Coviability of Social and Ecological Systems: Reconnecting Mankind to the Biosphere in an Era of Global Change - Vol. 2: Coviability Questioned by a Diversity of Situations
More of the content
Coviability of Social and Ecological Systems: Reconnecting Mankind to the Biosphere in an Era of Global Change - Vol. 2: Coviability Questioned by a Diversity of Situations
This second volume is the work of more than 55 authors from 15 different disciplines and includes complex systems science which studies the viability of components, and also the study of empirical situations. As readers will discover, the coviability of social and ecological systems is based on the contradiction between humanity, which adopts finalized objectives, and the biosphere, which refers to a ecological functions. We see how concrete situations shed light on the coviability's determinants, and in this book the very nature of the coviability, presented as a concept-paradigm, is defined in a transversal and ontological ways.
By adopting a systemic approach, without advocating any economic dogma (such as development) or dichotomizing between humans and nature, while emphasizing what is relevant to humans and what is not, this work neutrally contextualizes man's place in the biosphere. It offers a new mode of thinking and positioning of the ecological imperative, and will appeal to all those working with social and ecological systems.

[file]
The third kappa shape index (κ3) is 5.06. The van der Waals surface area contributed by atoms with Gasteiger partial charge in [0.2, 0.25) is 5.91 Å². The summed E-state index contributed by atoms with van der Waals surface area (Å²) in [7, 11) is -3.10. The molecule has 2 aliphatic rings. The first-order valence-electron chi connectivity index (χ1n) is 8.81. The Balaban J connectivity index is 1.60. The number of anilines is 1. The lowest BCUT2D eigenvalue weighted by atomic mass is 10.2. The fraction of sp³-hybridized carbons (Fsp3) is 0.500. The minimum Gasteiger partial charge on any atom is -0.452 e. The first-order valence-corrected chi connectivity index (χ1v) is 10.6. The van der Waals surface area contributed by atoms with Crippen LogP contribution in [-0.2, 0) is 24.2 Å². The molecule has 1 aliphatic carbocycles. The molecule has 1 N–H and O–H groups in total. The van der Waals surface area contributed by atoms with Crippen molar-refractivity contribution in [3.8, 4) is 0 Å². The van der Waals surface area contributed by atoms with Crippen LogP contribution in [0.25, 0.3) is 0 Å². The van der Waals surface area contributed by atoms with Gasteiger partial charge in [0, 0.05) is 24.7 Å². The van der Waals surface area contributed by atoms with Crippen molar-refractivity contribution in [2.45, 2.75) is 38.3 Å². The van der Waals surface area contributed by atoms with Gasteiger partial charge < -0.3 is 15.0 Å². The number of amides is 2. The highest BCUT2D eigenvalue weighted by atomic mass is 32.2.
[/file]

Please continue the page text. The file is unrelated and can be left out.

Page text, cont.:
Olivier Barrière, Ph.D
Dr. Olivier Barrière is an environmental jurist and a researcher at the IRD (french Research Institute for Sustainable Development), which develops a legal socio-ecological approach through the anthropology of law. He got an HDR (accreditation to supervise research) on May 2012, on this topic: 'Elements of a legal socio-ecology: the right facing the ecological emergency'.
For 20 years his work has focused on the relationship which bond human beings to their environment, within the limits of a legal regulation which is faced with progressing global and environmental changes. O. Barrière works thus on local law concerned with the viability of systems by promoting innovative concepts within the limits of property-Environment, of the co-viability of the social and ecological systems, and of the negotiated law which creates a relation between international law and the local realities along with endogenous representations. His working areas are: Africa (Morroco, Senegal, Mali, Tchad, Rwanda), French Guyana, Nouvelle Calédonie and France (Causses-Cévennes).
For several years O. Barrière formalizes a network of researchers and experts in the field of coviability by bringing together a variety of disciplines through meetings and seminars. Within its Research Institution (IRD) he leads an interdisciplinary transverse axis on the coviability in a transdisciplinary aims.